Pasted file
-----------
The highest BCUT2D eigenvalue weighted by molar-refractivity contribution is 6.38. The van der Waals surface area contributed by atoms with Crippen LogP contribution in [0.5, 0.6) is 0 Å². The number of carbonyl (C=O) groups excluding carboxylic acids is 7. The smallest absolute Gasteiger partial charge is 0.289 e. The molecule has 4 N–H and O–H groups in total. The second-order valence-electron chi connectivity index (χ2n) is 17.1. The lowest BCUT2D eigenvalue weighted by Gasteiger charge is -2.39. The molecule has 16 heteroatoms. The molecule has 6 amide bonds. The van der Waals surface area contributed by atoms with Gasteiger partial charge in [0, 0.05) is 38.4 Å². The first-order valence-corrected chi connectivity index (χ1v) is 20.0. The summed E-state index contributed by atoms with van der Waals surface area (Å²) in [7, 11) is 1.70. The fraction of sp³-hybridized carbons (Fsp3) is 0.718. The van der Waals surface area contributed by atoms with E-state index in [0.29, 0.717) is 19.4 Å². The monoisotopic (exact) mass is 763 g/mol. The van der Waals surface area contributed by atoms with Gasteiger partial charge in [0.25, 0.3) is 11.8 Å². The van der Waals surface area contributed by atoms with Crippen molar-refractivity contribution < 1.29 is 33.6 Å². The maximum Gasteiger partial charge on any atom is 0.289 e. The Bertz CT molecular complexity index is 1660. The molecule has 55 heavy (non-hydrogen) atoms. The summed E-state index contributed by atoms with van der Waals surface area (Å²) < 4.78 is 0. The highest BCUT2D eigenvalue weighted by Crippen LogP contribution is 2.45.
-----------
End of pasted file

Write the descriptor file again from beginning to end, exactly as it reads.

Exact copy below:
The highest BCUT2D eigenvalue weighted by molar-refractivity contribution is 6.38. The van der Waals surface area contributed by atoms with Crippen LogP contribution in [0.5, 0.6) is 0 Å². The number of carbonyl (C=O) groups excluding carboxylic acids is 7. The smallest absolute Gasteiger partial charge is 0.289 e. The molecule has 4 N–H and O–H groups in total. The second-order valence-electron chi connectivity index (χ2n) is 17.1. The lowest BCUT2D eigenvalue weighted by Gasteiger charge is -2.39. The molecule has 16 heteroatoms. The molecule has 6 amide bonds. The van der Waals surface area contributed by atoms with Gasteiger partial charge in [0, 0.05) is 38.4 Å². The first-order valence-corrected chi connectivity index (χ1v) is 20.0. The summed E-state index contributed by atoms with van der Waals surface area (Å²) in [7, 11) is 1.70. The fraction of sp³-hybridized carbons (Fsp3) is 0.718. The van der Waals surface area contributed by atoms with E-state index in [0.29, 0.717) is 19.4 Å². The monoisotopic (exact) mass is 763 g/mol. The van der Waals surface area contributed by atoms with Gasteiger partial charge in [0.25, 0.3) is 11.8 Å². The van der Waals surface area contributed by atoms with Crippen molar-refractivity contribution < 1.29 is 33.6 Å². The maximum Gasteiger partial charge on any atom is 0.289 e. The Bertz CT molecular complexity index is 1660. The molecule has 55 heavy (non-hydrogen) atoms. The summed E-state index contributed by atoms with van der Waals surface area (Å²) < 4.78 is 0. The highest BCUT2D eigenvalue weighted by Crippen LogP contribution is 2.45.